I can't believe how much trouble I've had figuring out how to do such a simple thing.
I have a variable frequency, variably duty cycle 555 configuration in astable mode. I'm using a set of pots to get a wide range of control. It works beautifully. The output is great, but I have a problem.
I am driving a couple mosfets directly from the output. But I want to have a third mosfet that turns on and off opposite to the timing of the first two. So if I'm running 25% duty cycle, the first two are ON for 25% of the cycle while the third one is OFF during that portion and then reverse this for the OFF period of the cycle.
I've seen some diagrams that talk about using one extra mosfet or one extra transistor along with a resistor to invert a signal, but they don't create hard/fast rise and fall times. The resistor causes slow rise times. I want a nearly perfect inversion of the square signal. Right at the moment that the first two mosfets flip off, the third mosfet needs to flip full on. It's critical that I get this to be as accurate as is feasible without getting into overly complex circuitry. Anything more than two or three 555s and/or two or three extra transistors (possibly needed to invert the signal) is more than I'm bargaining for.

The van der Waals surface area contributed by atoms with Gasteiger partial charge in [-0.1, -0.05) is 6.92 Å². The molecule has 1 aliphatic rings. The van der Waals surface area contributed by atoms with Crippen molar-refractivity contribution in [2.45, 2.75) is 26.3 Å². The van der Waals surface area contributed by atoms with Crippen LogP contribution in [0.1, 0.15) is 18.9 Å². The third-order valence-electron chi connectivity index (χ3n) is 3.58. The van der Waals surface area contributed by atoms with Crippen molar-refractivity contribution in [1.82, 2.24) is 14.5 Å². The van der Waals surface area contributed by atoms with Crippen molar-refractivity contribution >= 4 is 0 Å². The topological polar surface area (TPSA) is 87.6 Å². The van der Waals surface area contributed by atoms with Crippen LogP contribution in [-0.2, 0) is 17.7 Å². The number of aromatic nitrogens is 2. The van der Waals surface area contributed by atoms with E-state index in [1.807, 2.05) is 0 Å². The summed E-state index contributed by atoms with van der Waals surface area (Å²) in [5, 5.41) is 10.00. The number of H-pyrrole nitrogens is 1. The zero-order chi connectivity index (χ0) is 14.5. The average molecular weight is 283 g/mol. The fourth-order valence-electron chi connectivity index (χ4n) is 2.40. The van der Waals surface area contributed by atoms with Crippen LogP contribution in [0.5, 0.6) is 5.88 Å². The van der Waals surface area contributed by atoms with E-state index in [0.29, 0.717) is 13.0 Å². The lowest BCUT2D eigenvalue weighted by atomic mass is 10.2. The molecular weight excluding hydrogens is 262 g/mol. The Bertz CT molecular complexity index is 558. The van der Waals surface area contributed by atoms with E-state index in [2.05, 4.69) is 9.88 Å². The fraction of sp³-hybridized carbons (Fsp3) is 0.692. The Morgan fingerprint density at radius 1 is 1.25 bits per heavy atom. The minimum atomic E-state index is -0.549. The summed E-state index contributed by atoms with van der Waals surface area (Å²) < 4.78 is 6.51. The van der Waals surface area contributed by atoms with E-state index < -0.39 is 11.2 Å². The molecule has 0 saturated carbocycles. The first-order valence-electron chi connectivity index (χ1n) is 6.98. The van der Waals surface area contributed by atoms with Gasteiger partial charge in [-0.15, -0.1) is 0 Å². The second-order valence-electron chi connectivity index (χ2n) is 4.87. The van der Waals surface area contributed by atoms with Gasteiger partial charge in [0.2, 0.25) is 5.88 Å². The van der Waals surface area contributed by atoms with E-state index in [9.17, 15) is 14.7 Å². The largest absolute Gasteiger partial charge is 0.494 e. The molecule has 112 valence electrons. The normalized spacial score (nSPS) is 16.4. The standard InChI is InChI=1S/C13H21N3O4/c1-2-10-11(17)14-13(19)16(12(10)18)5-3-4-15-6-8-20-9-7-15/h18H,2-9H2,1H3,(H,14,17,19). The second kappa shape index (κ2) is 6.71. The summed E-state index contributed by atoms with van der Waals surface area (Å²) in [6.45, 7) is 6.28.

Can anyone offer a simple solution to this?
I have both CMOS and non-CMOS 555's on-hand. I have a reasonable collection of other components as well. I can order what is needed.
PFET is not an option. I'm working with extremely high demands and my selection of NFETs is already highly limited. I wish it was as simple as a PFET.
I'm not posting this as an answer yet, because I'm waiting to hear a response from the other answerer. But apaprently you can run a 555 as a 200mA signal inverter. This is really simple for a person who already has 555s on hand, and the best part is that the 200mA current is WAY higher than a typical logic unit inverter (often topping out at least than 10 or 20mA). Here's a page with a circuit at the bottom explaining Inverter mode: http://electronicsclub.info/555timer.htm